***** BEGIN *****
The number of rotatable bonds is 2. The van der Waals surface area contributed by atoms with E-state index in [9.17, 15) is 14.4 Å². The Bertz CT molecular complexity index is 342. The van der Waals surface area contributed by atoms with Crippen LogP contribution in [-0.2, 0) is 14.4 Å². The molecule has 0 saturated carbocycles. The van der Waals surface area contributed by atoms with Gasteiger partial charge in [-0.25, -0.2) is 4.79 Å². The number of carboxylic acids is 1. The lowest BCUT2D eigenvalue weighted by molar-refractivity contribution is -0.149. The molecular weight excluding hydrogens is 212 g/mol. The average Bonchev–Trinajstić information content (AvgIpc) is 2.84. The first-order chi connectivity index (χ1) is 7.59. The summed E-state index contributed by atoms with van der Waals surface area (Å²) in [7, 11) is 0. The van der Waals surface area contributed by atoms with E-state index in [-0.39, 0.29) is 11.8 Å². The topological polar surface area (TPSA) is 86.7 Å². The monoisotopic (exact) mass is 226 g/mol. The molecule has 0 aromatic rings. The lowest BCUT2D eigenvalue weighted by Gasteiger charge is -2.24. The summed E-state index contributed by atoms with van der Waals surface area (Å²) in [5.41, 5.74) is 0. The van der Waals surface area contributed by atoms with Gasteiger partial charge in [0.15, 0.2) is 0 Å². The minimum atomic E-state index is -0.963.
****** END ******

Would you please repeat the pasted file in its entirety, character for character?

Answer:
The number of rotatable bonds is 2. The van der Waals surface area contributed by atoms with E-state index in [9.17, 15) is 14.4 Å². The Bertz CT molecular complexity index is 342. The van der Waals surface area contributed by atoms with Crippen LogP contribution in [-0.2, 0) is 14.4 Å². The molecule has 0 saturated carbocycles. The van der Waals surface area contributed by atoms with Gasteiger partial charge in [-0.25, -0.2) is 4.79 Å². The number of carboxylic acids is 1. The lowest BCUT2D eigenvalue weighted by molar-refractivity contribution is -0.149. The molecular weight excluding hydrogens is 212 g/mol. The average Bonchev–Trinajstić information content (AvgIpc) is 2.84. The first-order chi connectivity index (χ1) is 7.59. The summed E-state index contributed by atoms with van der Waals surface area (Å²) in [7, 11) is 0. The van der Waals surface area contributed by atoms with E-state index in [-0.39, 0.29) is 11.8 Å². The topological polar surface area (TPSA) is 86.7 Å². The monoisotopic (exact) mass is 226 g/mol. The molecule has 0 aromatic rings. The lowest BCUT2D eigenvalue weighted by Gasteiger charge is -2.24. The summed E-state index contributed by atoms with van der Waals surface area (Å²) in [5.41, 5.74) is 0. The van der Waals surface area contributed by atoms with Gasteiger partial charge in [0.15, 0.2) is 0 Å². The minimum atomic E-state index is -0.963.